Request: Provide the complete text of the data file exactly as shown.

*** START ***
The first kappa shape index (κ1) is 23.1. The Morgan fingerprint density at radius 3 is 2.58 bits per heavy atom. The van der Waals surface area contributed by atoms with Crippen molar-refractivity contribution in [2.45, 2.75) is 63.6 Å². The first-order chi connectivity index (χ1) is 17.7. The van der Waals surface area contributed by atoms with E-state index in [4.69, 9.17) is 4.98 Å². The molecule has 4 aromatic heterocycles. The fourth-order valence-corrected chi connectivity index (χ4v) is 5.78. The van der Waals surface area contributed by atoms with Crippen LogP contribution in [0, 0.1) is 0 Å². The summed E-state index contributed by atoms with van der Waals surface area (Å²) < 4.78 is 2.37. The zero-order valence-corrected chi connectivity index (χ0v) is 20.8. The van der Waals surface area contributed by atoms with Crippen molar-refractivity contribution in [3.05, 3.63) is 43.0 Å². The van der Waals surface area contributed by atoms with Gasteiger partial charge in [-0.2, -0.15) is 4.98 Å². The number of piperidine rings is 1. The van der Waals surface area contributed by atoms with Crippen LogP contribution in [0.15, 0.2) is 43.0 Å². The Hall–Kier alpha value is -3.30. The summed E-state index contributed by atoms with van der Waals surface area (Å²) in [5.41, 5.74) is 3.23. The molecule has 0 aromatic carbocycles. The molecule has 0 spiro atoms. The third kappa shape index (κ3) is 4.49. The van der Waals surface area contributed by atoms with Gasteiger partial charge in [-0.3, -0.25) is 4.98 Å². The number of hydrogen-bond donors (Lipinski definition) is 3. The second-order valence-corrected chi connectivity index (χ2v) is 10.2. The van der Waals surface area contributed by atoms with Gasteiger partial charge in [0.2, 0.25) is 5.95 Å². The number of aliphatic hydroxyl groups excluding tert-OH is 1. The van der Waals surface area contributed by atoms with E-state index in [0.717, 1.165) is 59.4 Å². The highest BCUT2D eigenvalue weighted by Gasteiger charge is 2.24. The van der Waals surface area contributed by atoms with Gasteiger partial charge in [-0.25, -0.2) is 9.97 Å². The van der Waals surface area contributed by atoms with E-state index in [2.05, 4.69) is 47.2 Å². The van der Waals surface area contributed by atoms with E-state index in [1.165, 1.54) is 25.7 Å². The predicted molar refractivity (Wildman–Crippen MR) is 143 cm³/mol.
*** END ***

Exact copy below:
The first kappa shape index (κ1) is 23.1. The Morgan fingerprint density at radius 3 is 2.58 bits per heavy atom. The van der Waals surface area contributed by atoms with Crippen molar-refractivity contribution in [2.45, 2.75) is 63.6 Å². The first-order chi connectivity index (χ1) is 17.7. The van der Waals surface area contributed by atoms with E-state index in [4.69, 9.17) is 4.98 Å². The molecule has 4 aromatic heterocycles. The fourth-order valence-corrected chi connectivity index (χ4v) is 5.78. The van der Waals surface area contributed by atoms with Crippen LogP contribution in [0, 0.1) is 0 Å². The summed E-state index contributed by atoms with van der Waals surface area (Å²) < 4.78 is 2.37. The zero-order valence-corrected chi connectivity index (χ0v) is 20.8. The van der Waals surface area contributed by atoms with Crippen molar-refractivity contribution in [3.05, 3.63) is 43.0 Å². The van der Waals surface area contributed by atoms with Gasteiger partial charge in [-0.2, -0.15) is 4.98 Å². The number of piperidine rings is 1. The van der Waals surface area contributed by atoms with Crippen LogP contribution in [0.15, 0.2) is 43.0 Å². The Hall–Kier alpha value is -3.30. The summed E-state index contributed by atoms with van der Waals surface area (Å²) in [5.41, 5.74) is 3.23. The molecule has 0 aromatic carbocycles. The molecule has 0 spiro atoms. The third kappa shape index (κ3) is 4.49. The van der Waals surface area contributed by atoms with Gasteiger partial charge in [-0.3, -0.25) is 4.98 Å². The number of hydrogen-bond donors (Lipinski definition) is 3. The second-order valence-corrected chi connectivity index (χ2v) is 10.2. The van der Waals surface area contributed by atoms with Gasteiger partial charge in [0.2, 0.25) is 5.95 Å². The number of aliphatic hydroxyl groups excluding tert-OH is 1. The van der Waals surface area contributed by atoms with E-state index in [0.717, 1.165) is 59.4 Å². The highest BCUT2D eigenvalue weighted by Gasteiger charge is 2.24. The van der Waals surface area contributed by atoms with Gasteiger partial charge in [-0.25, -0.2) is 9.97 Å². The van der Waals surface area contributed by atoms with E-state index in [2.05, 4.69) is 47.2 Å². The van der Waals surface area contributed by atoms with E-state index in [1.165, 1.54) is 25.7 Å². The predicted molar refractivity (Wildman–Crippen MR) is 143 cm³/mol.